In Senator Grassley’s view, however, Escobar has given way to “confusion” and “misinterpretation” that “has made it all too easy for fraudsters to argue that their obvious fraud was not material simply because the government continued payment.”   Consistent with that view, the proposed legislation appears calculated to make materiality-based dismissals—as well as other kinds of dismissals—more difficult for FCA defendants to obtain.  Whether it would succeed in that aim, however, is open to debate.

Continue Reading Changes Coming to the FCA?  Proposed Amendments Would Impact Materiality Analysis, Government Discovery, Among Other Issues

We are looking forward to our involvement in the American Health Law Association Annual Fraud and Compliance Forum 2021 next month. Compliance & Government Investigations attorney John Kelly is serving as co-chair of the program, which will address emerging regulatory and enforcement trends, recent case law and legislative developments and best compliance practices in healthcare. This program brings together legal counsel, compliance officers, and government representatives for an invaluable learning and networking opportunity.

Healthcare attorney Danielle Sloane will co-present a session titled “Clinical Laboratory Regulatory and Enforcement Update for 2022,” on September 21, from 1:45 to 2:45 PM EST. The program will highlight the important role of clinical laboratories in the healthcare system and the many compliance and regulatory issues that are particular to clinical labs.

The 2021 event will be a hybrid virtual and in-person format. Participants can register for the virtual event, being held September 21-22, which will include 18 in-depth breakout sessions with live interactive Q&A. The in-person event will be held September 30-October 1 at the Renaissance Baltimore Hotel. The in-person program will include eight in-depth breakout sessions and time for networking with colleagues. More details and registration information can be found on the AHLA website.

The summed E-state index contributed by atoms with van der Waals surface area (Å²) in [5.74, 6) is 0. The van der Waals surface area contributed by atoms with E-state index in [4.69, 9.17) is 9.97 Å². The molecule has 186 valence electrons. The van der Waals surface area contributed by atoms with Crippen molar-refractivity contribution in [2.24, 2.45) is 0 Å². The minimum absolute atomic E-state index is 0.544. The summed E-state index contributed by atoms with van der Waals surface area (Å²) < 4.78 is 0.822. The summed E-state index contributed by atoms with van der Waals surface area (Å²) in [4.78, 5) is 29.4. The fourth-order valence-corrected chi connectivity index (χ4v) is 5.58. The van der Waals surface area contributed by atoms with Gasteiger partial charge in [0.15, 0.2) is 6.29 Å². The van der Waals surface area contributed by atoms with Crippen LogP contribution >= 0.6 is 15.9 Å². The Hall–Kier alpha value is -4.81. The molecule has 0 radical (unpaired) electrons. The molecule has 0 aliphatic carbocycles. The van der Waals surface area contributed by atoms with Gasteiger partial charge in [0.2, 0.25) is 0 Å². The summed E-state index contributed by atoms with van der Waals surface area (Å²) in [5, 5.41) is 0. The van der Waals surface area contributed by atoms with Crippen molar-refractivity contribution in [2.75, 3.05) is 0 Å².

I recently discussed the trends related to False Claims Act (FCA) settlements in the home health sector, as revealed in the Healthcare Fraud & Abuse Settlements Database which we launched earlier this year. The database was part of the comprehensive Healthcare Fraud & Abuse Resource Center that provides an overview of FCA enforcement settlements, court decisions, updates involving the Stark Law and Anti-Kickback Statute, and other developments affecting the healthcare industry.

“We wanted to create a database of False Claims Act settlements to allow providers to have easy access to information, to see the cases that the government or regulators have resolved in the health care fraud space,” I told Home Health Care News. “This is the first publicly available database of this type.”

According to the information in the database, home health providers have paid at least $422.6 million since 2012 to settle FCA allegations. This represents 51 different cases over the time period from 2012-2020.

Continue Reading False Claims Act Cases in Home Health Sector

During the COVID-19 pandemic, many healthcare providers have relied on telehealth options to provide patients access to care. But, as I discussed in a recent article for Physicians Practice, “As long as utilization of telehealth services remains high, corresponding scrutiny and government enforcement efforts will remain focused on this area.”

In the article, I recommend ways that physicians and other providers can prepare for this additional scrutiny:

Continue Reading Telehealth Scrutiny Following COVID-19 Pandemic

We explored the impact of the Supreme Court’s decision in Universal Health Servs., Inc. v. U.S. ex rel. Escobar to mark the fifth anniversary of this key False Claims Act opinion in a recent article for Law360. As we point out in the article, the Supreme Court’s decision “continues to have a profound impact on the manner in which FCA allegations are pleaded in FCA complaints, investigated by the government and litigated by parties to FCA lawsuits.”